Lago Llanquihue, one of Chile’s most visited north Patagonian lakes, has long faced tension between urban development and tourism on the one hand and conservation on the other. This has been exacerbated by recent demographic growth in the area, as well as new threats and uncertainties posed by climate change. In March of this year, CBI’s Betsy Fierman, working closely with the foundation Chile Lagos Limpios as well as the Regional Government and the Association of Municipalities of the Lake Llanquihue Basin, kicked off a process that brings together representatives from government, industry, academia, and civil society organizations to come up with a plan for the lake’s future.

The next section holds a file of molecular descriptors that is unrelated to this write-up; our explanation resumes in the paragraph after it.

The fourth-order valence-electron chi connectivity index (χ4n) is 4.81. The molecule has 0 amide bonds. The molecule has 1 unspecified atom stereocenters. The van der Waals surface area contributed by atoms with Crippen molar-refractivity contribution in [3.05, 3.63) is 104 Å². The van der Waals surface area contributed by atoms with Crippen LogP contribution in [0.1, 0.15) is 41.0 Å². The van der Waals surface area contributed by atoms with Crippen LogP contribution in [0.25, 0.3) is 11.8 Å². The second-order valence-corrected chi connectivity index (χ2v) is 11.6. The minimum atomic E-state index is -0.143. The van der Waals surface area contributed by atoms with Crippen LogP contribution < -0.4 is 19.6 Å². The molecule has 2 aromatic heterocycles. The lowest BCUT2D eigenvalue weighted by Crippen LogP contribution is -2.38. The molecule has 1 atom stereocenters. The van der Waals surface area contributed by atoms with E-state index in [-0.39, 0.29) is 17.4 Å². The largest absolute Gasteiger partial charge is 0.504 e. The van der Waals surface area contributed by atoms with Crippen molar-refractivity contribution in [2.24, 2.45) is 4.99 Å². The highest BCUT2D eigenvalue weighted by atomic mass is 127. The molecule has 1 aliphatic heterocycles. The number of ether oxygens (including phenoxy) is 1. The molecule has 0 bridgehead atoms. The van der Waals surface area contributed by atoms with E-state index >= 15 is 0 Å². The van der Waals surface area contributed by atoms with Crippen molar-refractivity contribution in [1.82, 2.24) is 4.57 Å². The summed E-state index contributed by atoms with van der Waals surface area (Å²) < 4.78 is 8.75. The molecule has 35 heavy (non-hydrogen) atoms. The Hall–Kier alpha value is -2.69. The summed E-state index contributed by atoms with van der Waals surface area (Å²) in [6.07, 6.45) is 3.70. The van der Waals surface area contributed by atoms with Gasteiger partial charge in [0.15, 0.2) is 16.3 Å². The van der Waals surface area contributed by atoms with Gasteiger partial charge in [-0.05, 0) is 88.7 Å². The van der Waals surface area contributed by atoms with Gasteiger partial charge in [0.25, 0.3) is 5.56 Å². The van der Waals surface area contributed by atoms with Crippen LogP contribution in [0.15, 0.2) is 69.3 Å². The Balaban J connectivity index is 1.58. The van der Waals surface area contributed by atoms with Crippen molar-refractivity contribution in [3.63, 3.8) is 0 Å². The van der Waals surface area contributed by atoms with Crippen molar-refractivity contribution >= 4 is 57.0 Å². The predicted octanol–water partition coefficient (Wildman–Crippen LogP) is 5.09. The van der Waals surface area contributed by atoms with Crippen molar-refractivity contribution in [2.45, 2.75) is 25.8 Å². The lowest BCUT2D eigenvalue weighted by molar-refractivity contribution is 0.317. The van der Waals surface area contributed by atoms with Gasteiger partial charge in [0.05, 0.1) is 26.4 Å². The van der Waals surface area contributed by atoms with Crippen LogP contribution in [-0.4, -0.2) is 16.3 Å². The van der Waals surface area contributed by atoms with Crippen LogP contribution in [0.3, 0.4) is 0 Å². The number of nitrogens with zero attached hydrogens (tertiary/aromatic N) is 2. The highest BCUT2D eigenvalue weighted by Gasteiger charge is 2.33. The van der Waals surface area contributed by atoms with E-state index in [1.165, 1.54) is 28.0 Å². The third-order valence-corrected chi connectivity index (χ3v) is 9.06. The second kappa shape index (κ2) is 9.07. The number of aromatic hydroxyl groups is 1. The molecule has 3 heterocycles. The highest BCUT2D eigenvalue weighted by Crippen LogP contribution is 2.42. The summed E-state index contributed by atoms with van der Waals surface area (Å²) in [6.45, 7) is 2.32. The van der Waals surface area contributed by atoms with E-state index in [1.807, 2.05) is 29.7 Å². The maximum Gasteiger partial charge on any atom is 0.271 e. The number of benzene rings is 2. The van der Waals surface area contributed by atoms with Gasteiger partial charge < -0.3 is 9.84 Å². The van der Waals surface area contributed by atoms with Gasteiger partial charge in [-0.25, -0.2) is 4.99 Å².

CBI and Chile Lagos Limpios have sought to weave lessons from other regions—especially from CBI’s Lake Tahoe work—into the conversation. In a recent article from the Diario Llanquihue, regional governor Patricio Vallespín highlights what might be learned from Lake Tahoe’s related circumstances, noting, “The experience from that North American lake area has become an international example of planning, environmentally friendly development, public participation and involvement of government authorities.”